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Voices of the Past

A hollow, wooden Oceanic sculpture with a bird-like face, large round eyes, sharp down-turned beak, and pointed head

Commissioned by Tain Mal, carved by Tin Mweleun (active 1960s). Slit gong (atingting kon), mid- to late 1960s. Vanuatu, Ambrym Island, Fanla village. Wood, paint, H. 168 in. (430 cm). The Metropolitan Museum of Art, New York, Purchase, Rogers Fund, 1975 (1975.93)

Collection Area: Oceanic Art
Subject Areas: English Language Arts, Music, Technology, Visual Arts, World History
Grades: Elementary School, Middle School
Topics/Themes: Communities, Artist Choices, The Art of Belief


Students will be able to:

  • identify the function of this object in its original context;
  • compare and contrast the way communities around the world engage with their elders; and
  • analyze the physical and emotional impact of scale in works of art.

National Learning Standards

English Language Arts

NL-ENG. K-12. 4 Communication Skills

NL-ENG. K-12. 5 Communication Strategies

NL-ENG. K-12. 9 Multicultural Understanding

NL-ENG. K-12. 10 Applying Non-English Perspectives


NA. 5-8. 9 Understanding Music in Relation to History and Culture


NT. K-12. 4 Technology Communications Tools

World History

NSS-WH. 5-12. 9 Era 9: The 20th Century Since 1945: Promises and Paradoxes

Visual Arts

NA-VA. K-12. 3 Choosing and Evaluating a Range of Subject Matter, Symbols, and Ideas

NA-VA. K-12. 4 Understanding the Visual Arts in Relation to History and Cultures

NA-VA. K-12. 6 Making Connections between Visual Arts and Other Disciplines

Common Core State Standards

English Language Arts

CCSS. ELA-Literacy. CCRA. R. 6 Assess how point of view or purpose shapes the content and style of a text. *

CCSS. ELA-Literacy. CCRA. SL. 1 Prepare for and participate effectively in a range of conversations and collaborations with diverse partners, building on others' ideas and expressing their own clearly and persuasively.

CCSS. ELA-Literacy. CCRA. SL. 2 Integrate and evaluate information presented in diverse media and formats, including visually, quantitatively, and orally.

CCSS. ELA-Literacy. CCRA. SL. 5 Make strategic use of digital media and visual displays of data to express information and enhance understanding of presentations.

*Art as text

Questions for Viewing

  • Take a moment to look closely. What do you notice?
  • This object was made in Melanesia from the wood of a breadfruit tree. How might it feel if you touched it?
  • How might the impact of this work change if you could fit it in your pocket? Why do you think the artist made it so large?
  • This object, called a slit gong (or slit drum), is a musical instrument played on special occasions such as dances, initiations, and funerals. What special occasions do you honor in your community? What type of music, clothing, or food is associated with each occasion?
  • Gongs like this one are also used as methods of communication between villages. How might you use this instrument to convey a range of messages?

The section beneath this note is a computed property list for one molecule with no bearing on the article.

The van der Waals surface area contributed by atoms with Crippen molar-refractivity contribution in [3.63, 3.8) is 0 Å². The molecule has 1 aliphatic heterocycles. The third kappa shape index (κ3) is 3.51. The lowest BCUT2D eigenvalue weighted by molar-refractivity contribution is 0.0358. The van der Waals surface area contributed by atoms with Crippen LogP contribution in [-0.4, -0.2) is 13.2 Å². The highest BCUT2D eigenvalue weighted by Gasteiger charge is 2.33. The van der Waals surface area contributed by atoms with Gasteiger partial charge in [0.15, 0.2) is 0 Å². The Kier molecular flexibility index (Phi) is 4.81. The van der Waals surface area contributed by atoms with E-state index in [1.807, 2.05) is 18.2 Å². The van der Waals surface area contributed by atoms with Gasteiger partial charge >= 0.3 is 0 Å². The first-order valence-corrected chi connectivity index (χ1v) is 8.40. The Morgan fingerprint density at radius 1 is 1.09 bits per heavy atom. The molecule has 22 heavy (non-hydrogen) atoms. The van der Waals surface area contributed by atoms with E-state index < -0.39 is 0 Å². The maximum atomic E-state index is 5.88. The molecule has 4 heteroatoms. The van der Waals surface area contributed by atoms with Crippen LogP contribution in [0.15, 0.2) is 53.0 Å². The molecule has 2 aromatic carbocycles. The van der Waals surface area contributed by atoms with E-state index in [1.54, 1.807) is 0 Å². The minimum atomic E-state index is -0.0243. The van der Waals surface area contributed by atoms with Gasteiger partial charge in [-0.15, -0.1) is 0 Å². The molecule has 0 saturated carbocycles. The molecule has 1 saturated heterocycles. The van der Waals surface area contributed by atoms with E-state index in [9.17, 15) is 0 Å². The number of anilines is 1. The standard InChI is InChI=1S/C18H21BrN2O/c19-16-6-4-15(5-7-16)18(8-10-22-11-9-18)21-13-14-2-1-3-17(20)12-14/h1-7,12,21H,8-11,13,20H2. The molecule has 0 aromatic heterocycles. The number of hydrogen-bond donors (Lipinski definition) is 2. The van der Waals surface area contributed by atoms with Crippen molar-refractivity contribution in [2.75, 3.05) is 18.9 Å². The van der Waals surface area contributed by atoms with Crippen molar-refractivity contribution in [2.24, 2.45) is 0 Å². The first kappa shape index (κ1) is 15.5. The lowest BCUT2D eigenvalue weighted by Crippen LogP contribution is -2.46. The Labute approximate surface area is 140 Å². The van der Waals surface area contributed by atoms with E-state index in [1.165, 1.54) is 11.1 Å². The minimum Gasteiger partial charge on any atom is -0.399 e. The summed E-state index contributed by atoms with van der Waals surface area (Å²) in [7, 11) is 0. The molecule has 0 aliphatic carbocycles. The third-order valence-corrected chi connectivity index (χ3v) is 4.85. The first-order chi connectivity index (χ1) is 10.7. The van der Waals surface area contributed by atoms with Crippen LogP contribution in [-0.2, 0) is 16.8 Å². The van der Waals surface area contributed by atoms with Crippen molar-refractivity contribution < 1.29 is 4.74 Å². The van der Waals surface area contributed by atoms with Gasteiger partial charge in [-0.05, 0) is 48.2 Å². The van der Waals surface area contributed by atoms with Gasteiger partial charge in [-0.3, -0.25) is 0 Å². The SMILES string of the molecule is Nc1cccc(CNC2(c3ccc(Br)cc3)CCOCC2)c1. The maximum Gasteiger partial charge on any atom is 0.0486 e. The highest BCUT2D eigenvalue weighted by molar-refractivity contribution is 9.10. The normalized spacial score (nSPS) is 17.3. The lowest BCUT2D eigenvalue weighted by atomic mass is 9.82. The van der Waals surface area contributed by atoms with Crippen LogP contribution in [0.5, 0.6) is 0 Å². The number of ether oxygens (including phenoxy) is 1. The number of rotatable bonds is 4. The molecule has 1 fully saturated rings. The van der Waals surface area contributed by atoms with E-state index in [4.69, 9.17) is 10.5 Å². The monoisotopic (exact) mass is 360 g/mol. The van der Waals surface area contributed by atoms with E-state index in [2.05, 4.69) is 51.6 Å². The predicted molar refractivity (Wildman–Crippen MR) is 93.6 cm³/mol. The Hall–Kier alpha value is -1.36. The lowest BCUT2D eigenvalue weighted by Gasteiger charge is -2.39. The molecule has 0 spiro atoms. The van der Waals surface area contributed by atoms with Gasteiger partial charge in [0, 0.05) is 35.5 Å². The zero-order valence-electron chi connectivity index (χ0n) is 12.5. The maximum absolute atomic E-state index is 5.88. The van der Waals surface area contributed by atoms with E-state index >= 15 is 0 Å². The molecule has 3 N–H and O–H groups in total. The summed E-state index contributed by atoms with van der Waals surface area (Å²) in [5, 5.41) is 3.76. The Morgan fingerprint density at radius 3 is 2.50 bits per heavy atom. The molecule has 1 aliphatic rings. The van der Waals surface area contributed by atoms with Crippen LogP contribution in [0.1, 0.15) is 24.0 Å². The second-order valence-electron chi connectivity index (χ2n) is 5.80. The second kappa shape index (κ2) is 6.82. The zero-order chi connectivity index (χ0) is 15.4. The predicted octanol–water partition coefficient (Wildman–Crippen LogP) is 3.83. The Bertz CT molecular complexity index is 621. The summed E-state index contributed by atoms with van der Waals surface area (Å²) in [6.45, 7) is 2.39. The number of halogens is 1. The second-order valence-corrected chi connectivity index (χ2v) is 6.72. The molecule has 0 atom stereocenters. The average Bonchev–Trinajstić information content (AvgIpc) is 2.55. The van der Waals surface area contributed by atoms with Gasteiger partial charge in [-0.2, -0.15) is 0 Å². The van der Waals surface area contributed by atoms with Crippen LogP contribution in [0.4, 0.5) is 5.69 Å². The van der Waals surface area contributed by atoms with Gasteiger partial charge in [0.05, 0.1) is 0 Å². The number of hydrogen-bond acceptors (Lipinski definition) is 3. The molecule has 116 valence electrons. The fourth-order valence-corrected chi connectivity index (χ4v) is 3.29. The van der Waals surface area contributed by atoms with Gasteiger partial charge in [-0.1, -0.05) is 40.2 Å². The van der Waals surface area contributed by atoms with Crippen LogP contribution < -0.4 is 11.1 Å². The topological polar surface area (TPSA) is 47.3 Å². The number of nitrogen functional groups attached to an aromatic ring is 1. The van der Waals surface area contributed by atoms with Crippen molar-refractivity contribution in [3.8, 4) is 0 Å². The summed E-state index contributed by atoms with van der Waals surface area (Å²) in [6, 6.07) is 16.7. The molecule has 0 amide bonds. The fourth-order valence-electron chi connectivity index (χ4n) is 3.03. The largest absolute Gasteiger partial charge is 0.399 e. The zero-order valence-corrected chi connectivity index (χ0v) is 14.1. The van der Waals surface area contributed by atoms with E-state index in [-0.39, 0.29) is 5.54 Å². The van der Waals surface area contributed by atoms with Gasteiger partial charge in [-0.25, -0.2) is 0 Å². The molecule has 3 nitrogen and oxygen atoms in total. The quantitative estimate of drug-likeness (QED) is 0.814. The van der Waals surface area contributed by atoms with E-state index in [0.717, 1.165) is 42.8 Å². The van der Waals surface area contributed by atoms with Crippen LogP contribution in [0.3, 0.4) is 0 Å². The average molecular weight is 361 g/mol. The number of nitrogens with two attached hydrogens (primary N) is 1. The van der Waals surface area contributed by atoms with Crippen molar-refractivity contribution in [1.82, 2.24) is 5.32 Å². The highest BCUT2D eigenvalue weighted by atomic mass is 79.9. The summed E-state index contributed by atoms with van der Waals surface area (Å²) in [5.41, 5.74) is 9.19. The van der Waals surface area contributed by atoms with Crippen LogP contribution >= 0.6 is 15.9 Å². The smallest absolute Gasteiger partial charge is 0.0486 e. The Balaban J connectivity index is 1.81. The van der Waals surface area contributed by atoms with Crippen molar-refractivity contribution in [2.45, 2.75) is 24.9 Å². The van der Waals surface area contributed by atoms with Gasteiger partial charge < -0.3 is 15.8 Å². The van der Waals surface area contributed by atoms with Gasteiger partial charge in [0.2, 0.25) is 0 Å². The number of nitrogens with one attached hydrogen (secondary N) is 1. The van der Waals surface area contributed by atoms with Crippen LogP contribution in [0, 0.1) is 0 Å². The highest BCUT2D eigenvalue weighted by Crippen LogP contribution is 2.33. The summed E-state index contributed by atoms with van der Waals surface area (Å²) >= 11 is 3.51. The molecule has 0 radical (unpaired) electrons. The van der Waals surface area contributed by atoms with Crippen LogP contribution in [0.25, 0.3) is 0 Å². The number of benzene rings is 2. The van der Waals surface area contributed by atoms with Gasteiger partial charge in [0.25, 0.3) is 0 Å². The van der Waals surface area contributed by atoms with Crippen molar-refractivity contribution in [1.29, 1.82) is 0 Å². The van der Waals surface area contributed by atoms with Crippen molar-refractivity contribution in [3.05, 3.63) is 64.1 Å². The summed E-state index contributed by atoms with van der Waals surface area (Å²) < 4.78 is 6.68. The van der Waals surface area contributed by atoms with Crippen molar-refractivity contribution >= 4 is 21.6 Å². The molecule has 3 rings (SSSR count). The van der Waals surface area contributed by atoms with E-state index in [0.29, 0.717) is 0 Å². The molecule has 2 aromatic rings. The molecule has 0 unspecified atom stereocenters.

• The gong represents an ancestor. When the instrument is struck, his or her voice comes out of the long, narrow mouth. What might this object tell us about the community’s feelings or ideas about their ancestors?
  • What role do ancestors play in your community?


Activity Setting: Classroom
Materials: Audio recordings of oral histories from your community, paper, pencil, and audio recording device
Subject Areas: English Language Arts, Technology, Visual Arts, World History
Duration: 120 minutes

Listen to oral history recordings to hear the voices of ancestors from your community. What do you have in common with these individuals? How do their actions and ideas influence life today? Create a list of questions to use as a basis for an interview with an elder member of your community. Record your interview and share your observations with your peers.


"Commissioned by Tain Mal, carved by Tin Mweleun: Slit Gong (Atingting Kon) (1975. 93). " In Heilbrunn Timeline of Art History. New York: The Metropolitan Museum of Art, 2000–. (January 2010)

Kjellgren, Eric. "Musical Instruments of Oceania. " In Heilbrunn Timeline of Art History. New York: The Metropolitan Museum of Art, 2000–. (January 2010)

Sounding the Pacific: Musical Instruments of Oceania, on view at The Met Fifth Avenue, November 17, 2009, through January 23, 2011.

Objects in the Museum's Collection Related to this Lesson

Slit Gong (Waken), 19th–early 20th century. Papua New Guinea, Middle Sepik region, Komindimbit village. Iatmul. Wood; L. 152 in. (386 cm). The Metropolitan Museum of Art, New York, The Michael C. Rockefeller Memorial Collection, Purchase, Nelson A. Rockefeller Gift, 1968 (1978. 412. 1536)

Friction Drum (Lunet or Livika), late 19th–early 20th century. New Ireland. Wood, shell, L. 19 1/2 in. (49. 5 cm). The Metropolitan Museum of Art, New York, The Michael C. Rockefeller Memorial Collection, Bequest of Nelson A. Rockefeller, 1979 (1979. 206. 1477)

Author: Claire Moore; affiliation: The Metropolitan Museum of Art, 2010